Which loss measurement wavelengths do I need?
Fiber optic loss testing is usually performed at expected current and future operating wavelengths, since optical loss can vary widely across the range of potential operating wavelengths.
|Fiber Type||Most common
operating λ nm
operating λ nm
tests λ nm
|Other λ nm||Out of band
loss tests λ nm
|Plastic 1 mm||650||650||LED|
|PCS 200u||650||850||650 / 850||LED|
|Glass multimode 50/125, 62.5/125||850||1300||850 / 1300||LED||1270 - 1610 CWDM|
|Glass single mode 9.5/125, Traditional||1310||1550||1310 / 1550||Laser||>1580|
|Glass single mode 9.5/125, DWDM||C band
1525 - 1565
1570 - 1610
|1550 / 1610||Laser||S band
≈ 1420 - 1530
|Glass single mode 9.5/125, CWDM||1310, 1490, 1550||1270 - 1610||1310, 1490, 1550||Laser||1383||1625|
It has been standard practice for many years to perform single mode fiber tests at 1550 nm (in addition to 1310 nm), to help find identify cabling stress points. Typically, a kinked cable may pass at 1310 nm, but fail at 1550 nm.
Laser sources are unsuitable for work on multimode fiber, since very unstable power meter readings are obtained. For optimum multimode accuracy, a mandrel wrap and a LED source with standards compliant characteristics are required.
C band systems may only be loss tested at 1550 nm. C & L band systems are typically loss tested at 1550 / 1625 nm. The S band is currently somewhat ill-defined, and may run into the fiber water absorption peak, so loss measurement will need to be at the shortest relevant wavelength, and 1550 nm.
Attenuation in CWDM systems is usually measured at only a few wavelengths, and varies quite substantially depending on the application and fiber type. The water absorption peak at 1383 nm may require evaluating, and a 1390 nm laser is adequate for this task. Most current systems avoid the water peak wavelength area due to this potential loss problem. Loss checking of passive CWDM channel filters requires specific CWDM compliant light sources.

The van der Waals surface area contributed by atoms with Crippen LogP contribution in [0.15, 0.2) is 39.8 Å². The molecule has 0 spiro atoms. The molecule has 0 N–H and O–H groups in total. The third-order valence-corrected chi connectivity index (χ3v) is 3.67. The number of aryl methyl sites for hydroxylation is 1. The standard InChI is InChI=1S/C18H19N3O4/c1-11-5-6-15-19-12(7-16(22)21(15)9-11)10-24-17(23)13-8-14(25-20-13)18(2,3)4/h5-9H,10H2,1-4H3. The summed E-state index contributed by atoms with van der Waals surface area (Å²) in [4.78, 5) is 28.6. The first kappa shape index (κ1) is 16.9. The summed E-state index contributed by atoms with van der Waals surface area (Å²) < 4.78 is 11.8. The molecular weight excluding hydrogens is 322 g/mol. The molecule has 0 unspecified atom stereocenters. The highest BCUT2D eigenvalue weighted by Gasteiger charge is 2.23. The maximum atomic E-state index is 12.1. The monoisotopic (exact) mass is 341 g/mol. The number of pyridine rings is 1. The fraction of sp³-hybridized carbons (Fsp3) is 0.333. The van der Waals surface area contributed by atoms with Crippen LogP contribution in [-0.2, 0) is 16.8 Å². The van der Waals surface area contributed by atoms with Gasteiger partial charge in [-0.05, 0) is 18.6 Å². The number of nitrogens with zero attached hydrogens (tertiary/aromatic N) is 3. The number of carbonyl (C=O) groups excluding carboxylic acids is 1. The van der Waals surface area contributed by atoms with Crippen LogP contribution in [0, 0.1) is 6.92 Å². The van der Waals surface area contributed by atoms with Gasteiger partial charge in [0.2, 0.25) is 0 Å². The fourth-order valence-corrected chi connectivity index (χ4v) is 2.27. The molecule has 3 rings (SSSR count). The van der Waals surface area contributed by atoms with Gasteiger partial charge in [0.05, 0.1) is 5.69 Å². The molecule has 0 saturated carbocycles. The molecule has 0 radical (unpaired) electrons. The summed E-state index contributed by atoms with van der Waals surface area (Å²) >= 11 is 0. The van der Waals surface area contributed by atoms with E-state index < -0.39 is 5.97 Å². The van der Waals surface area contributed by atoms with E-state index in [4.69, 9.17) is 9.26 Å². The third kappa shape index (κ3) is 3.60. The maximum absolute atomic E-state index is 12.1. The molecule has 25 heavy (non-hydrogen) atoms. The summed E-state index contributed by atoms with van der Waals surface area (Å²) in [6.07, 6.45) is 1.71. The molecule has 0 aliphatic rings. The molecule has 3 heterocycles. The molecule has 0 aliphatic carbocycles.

"Out of band" single mode
Has been traditionally specified as "1625" nm. This has traditionally used Fabry-Perot lasers with poor spectral accuracy. New DFB lasers have much better properties for this application, since their actual operating wavelength is more tightly controlled (see table below). For true WDM compliance, the out of band wavelength must be <1620 mn.
There is also an emerging class of "1650" nm devices, however their poor wavelength accuracy and high cost makes them less useful.
|Laser Type||Center λ Tolerance
@ 25 °C
Range @ 25 °C
|Typ Center λ
/ °C coefficient
Range 0 - 50 °C
|Typ λ Width
|Total λ Range
0 - 50 °C, FWHM
|1310 nm||Fabry-Perot||± 30 nm||1280 - 1340||± 0.4||1270 - 1350||3||1268.5 - 1351.5||Ge or InGaAs|
|1550 nm||Fabry-Perot||± 30 nm||1520 - 1580||± 0.4||1510 - 1590||3||1508.5 - 1591.5||Ge or InGaAs|
|CWDM||DFB||± 3 nm||± 0.1||±2.5 nm||0.1||±5.5 nm||InGaAs|
|1610 nm||DFB||± 3 nm||1607 - 1613||± 0.1||1604.5 - 1615.5||0.1||1604.5 - 1615.5||InGaAs|
|1625 nm||DFB||± 5 nm||1620 - 1630||± 0.1||1617.5 - 1632.5||0.1||1617.5 - 1632.5||InGaAs|
|1625 nm||Fabry-Perot||± 30 nm||1595 - 1655||± 0.4||1585 - 1665||3||1583.5 - 1667.5||InGaAs|
|1650 nm||Fabry-Perot||± 30 nm||1620 - 1680||± 0.4||1610 - 1690||3||1608.5 - 1691.5||InGaAs|
This graph shows how typical single mode fiber attenuation varies with wavelength.
Modern fibers may have a negligible water absorption peak at 1.38 µ
This clearly shows that wavelength uncertainly of tests above 1600 nm has a major impact on loss measurement
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